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Does a New York property owner have to agree to an easement?

On Behalf of | Nov 5, 2023 | Real Estate Purchases And Sales |

There are many rules that limit the ownership rights of those who have invested in real property in New York. For example, some properties have an easement attached to their titles that will prevent owners from keeping certain other parties off of their real estate.

For example, utility easements are a common legal limitation on someone’s use of their own property. A utility company may secure an easement to access infrastructure on real property without needing the prior consent of the individual property owner. There are also many easements that allow neighbors to access either driveways or other resources to make an adjacent parcel more usable.

Securing an easement typically requires the permission of a property owner. Is it ever possible to obtain an easement in New York without the explicit consent of the other owner?

Prescriptive easements are sometimes an option

People often negotiate a mutually-beneficial arrangement with a property owner when requesting an easement. For example, they might agree to cover a portion of the maintenance and repair costs for a driveway if the easement gives them access to a paved path on a property.

However, even when there is a financial incentive to approve an easement, sometimes property owners refuse to cooperate with their neighbors.  Such situations may warrant someone seeking a prescriptive easement. A prescriptive easement is an easement granted without the specific consent of the property owner in very specific circumstances.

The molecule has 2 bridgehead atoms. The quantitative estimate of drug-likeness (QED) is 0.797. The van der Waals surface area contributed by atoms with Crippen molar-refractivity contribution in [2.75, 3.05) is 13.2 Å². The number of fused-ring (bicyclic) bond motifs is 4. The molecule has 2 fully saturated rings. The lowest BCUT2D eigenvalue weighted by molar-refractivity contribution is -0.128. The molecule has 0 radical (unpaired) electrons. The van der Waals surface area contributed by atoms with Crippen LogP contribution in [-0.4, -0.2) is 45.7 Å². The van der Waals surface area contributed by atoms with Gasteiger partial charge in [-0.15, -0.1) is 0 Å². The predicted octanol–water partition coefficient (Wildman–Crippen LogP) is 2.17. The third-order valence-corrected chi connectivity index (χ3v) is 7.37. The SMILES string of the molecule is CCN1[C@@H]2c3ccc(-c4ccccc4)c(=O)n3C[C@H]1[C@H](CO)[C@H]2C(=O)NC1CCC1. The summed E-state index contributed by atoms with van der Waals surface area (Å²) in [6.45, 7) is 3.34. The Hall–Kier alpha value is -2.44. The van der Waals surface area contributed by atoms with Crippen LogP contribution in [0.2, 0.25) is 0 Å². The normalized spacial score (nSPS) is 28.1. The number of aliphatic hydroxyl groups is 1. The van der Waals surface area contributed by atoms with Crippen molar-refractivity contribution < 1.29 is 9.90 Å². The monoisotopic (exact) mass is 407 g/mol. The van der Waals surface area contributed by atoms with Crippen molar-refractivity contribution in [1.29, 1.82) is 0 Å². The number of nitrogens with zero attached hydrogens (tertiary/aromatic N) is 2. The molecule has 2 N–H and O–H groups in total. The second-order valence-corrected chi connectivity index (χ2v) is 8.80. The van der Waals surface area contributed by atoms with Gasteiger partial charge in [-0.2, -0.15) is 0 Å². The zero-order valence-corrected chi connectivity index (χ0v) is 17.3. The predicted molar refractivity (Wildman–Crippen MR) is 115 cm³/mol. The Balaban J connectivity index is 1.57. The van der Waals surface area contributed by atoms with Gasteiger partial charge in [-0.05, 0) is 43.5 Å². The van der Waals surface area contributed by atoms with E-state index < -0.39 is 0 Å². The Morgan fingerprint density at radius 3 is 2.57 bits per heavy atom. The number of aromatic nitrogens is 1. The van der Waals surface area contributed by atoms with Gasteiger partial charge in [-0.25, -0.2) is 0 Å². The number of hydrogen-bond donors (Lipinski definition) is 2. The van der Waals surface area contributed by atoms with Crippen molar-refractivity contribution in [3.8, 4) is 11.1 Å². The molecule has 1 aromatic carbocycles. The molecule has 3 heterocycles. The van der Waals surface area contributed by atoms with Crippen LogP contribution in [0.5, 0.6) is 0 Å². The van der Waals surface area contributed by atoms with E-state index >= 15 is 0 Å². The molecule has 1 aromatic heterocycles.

Typically, the party requesting the easement would need to meet the standards for adverse possession set by the state. That means they would need to have a 10-year history of utilizing the property in the proposed manner. Prescriptive easements are sometimes an option after the sale of real property to a new party who is not cooperative with the neighbor in the same way that the prior owner was.

People generally need proof of how they accessed and used space on someone else’s property if they hope to pursue a prescriptive easement in New York. It is often faster and less likely to cause bad blood between neighbors if those seeking an easement enter into negotiations with an adjacent landowner instead of taking them to court.

Learning more about how people secure easements in New York may help property owners to more effectively safeguard their interests. Seeking legal guidance when questions or concerns arise can be helpful proactively or reactively as well.